There are some limitations to our analysis. First, data from 13 US states and the District of Columbia were not included because confidential name-based reporting of HIV infection had not yet been fully established in these areas. However, the analysis covers over two-thirds of the 50 states, representing 70% of the US population, to provide timely information for current efforts to prevent morbidity and mortality. Second, only limited data were available to assess potential contributors to the association between state of residence and HIV case–fatality rates. Many known characteristics were adjusted for, but data on other characteristics associated with HIV-related mortality, such as socio-economic status, type of health insurance, and risk behaviors (e.g., drug abuse), were unavailable. Third, like all PAF analyses, we make an assumption that interventions to reduce state heterogeneity would have a causal impact on the case–fatality rate . The conclusions from these analyses should be considered exploratory.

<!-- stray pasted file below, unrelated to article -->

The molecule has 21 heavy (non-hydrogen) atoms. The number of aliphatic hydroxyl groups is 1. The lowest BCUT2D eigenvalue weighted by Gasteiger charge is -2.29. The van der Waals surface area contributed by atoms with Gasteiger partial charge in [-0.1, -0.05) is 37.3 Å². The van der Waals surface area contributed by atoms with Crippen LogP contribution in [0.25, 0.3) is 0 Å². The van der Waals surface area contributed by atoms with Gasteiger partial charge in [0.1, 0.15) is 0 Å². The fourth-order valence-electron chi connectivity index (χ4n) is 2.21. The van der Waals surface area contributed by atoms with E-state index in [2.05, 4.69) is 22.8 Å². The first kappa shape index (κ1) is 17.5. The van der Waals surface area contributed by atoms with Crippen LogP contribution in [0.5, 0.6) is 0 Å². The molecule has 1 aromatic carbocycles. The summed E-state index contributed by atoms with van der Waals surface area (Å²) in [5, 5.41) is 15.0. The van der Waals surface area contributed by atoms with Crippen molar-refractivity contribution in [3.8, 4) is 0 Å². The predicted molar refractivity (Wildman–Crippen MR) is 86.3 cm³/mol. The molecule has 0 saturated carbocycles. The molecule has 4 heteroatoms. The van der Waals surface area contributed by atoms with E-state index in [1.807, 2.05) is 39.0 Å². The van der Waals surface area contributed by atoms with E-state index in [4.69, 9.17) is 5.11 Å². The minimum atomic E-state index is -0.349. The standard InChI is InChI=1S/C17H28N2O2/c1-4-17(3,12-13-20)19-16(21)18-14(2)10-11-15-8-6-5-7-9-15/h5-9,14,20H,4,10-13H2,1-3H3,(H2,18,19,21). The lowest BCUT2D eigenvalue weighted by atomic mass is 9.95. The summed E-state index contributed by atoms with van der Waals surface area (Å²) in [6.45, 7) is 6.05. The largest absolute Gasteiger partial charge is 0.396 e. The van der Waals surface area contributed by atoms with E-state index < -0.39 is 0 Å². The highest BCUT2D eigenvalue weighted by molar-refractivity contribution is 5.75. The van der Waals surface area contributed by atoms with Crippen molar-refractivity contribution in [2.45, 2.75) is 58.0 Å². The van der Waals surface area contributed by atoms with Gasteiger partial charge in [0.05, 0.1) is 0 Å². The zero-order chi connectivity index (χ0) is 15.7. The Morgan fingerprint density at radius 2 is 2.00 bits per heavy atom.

Another possible limitation is that the calculations may be inaccurate if our data on the numbers of HIV-related deaths or the numbers of persons living with HIV infection were inaccurate. For instance, rates could be overestimated if denominators were undercounted. Our method takes into account state differences in reporting delay , but not incomplete reporting. Although reporting of HIV infection diagnoses in the United States has been found to be reasonably complete , surveillance does not capture the estimated 20% of living HIV-infected persons who are undiagnosed , which could disproportionately include certain populations (e.g., foreign-born persons) . Conversely, rates could be underestimated if the denominator were overcounted because some reported HIV-infected persons were erroneously assumed to be still living in a particular state when they had moved to another state, or their deaths were not reported to HARS. We believe such errors to be small, given existing knowledge about migration patterns among HIV-infected persons  and the comprehensiveness of death ascertainment procedures . Finally, rates could be underestimated if the numerator were undercounted because HIV infection was wrongly not reported on some death certificates. Failure to report HIV on death certificates rarely happens, however, when they mention an AIDS-defining disease (e.g., pneumocystosis). Unpublished data on causes of death for HIV cases in HARS registries of two states found that 85% of case death certificates that mentioned an AIDS-defining disease also mentioned HIV.